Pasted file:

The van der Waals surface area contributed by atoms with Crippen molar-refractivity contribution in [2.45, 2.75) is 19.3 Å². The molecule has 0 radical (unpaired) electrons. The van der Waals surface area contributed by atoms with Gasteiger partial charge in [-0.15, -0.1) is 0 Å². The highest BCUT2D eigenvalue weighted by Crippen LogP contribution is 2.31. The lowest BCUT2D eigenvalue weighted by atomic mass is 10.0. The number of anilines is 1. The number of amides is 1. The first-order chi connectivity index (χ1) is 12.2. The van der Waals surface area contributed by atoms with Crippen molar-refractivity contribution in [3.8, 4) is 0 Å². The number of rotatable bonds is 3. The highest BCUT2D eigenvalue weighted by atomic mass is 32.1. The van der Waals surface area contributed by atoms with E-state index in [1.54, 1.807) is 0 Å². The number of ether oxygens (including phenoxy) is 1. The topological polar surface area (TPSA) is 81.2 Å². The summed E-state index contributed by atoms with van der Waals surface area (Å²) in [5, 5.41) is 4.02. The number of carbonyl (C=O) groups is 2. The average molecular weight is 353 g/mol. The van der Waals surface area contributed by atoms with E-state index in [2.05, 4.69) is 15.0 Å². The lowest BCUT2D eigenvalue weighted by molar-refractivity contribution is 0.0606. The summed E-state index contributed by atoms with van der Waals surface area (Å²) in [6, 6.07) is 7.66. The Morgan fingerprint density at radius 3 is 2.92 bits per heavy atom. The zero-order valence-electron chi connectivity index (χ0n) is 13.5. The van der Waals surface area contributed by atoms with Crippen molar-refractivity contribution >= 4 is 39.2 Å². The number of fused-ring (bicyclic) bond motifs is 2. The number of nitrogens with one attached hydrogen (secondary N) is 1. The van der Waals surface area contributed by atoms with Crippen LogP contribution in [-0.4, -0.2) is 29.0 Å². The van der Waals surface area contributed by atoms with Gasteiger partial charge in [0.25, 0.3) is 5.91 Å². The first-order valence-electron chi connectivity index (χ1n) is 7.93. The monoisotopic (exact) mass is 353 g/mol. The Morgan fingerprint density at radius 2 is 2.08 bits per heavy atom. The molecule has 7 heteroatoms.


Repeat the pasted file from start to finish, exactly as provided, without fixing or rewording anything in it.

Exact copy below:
The van der Waals surface area contributed by atoms with Crippen molar-refractivity contribution in [2.45, 2.75) is 19.3 Å². The molecule has 0 radical (unpaired) electrons. The van der Waals surface area contributed by atoms with Gasteiger partial charge in [-0.15, -0.1) is 0 Å². The highest BCUT2D eigenvalue weighted by Crippen LogP contribution is 2.31. The lowest BCUT2D eigenvalue weighted by atomic mass is 10.0. The number of anilines is 1. The number of amides is 1. The first-order chi connectivity index (χ1) is 12.2. The van der Waals surface area contributed by atoms with Crippen molar-refractivity contribution in [3.8, 4) is 0 Å². The number of rotatable bonds is 3. The highest BCUT2D eigenvalue weighted by atomic mass is 32.1. The van der Waals surface area contributed by atoms with E-state index in [1.54, 1.807) is 0 Å². The number of ether oxygens (including phenoxy) is 1. The topological polar surface area (TPSA) is 81.2 Å². The summed E-state index contributed by atoms with van der Waals surface area (Å²) in [5, 5.41) is 4.02. The number of carbonyl (C=O) groups is 2. The average molecular weight is 353 g/mol. The van der Waals surface area contributed by atoms with E-state index in [2.05, 4.69) is 15.0 Å². The lowest BCUT2D eigenvalue weighted by molar-refractivity contribution is 0.0606. The summed E-state index contributed by atoms with van der Waals surface area (Å²) in [6, 6.07) is 7.66. The Morgan fingerprint density at radius 3 is 2.92 bits per heavy atom. The zero-order valence-electron chi connectivity index (χ0n) is 13.5. The van der Waals surface area contributed by atoms with Crippen molar-refractivity contribution >= 4 is 39.2 Å². The number of fused-ring (bicyclic) bond motifs is 2. The number of nitrogens with one attached hydrogen (secondary N) is 1. The van der Waals surface area contributed by atoms with Crippen LogP contribution in [-0.4, -0.2) is 29.0 Å². The van der Waals surface area contributed by atoms with Gasteiger partial charge in [0.25, 0.3) is 5.91 Å². The first-order valence-electron chi connectivity index (χ1n) is 7.93. The monoisotopic (exact) mass is 353 g/mol. The Morgan fingerprint density at radius 2 is 2.08 bits per heavy atom. The molecule has 7 heteroatoms.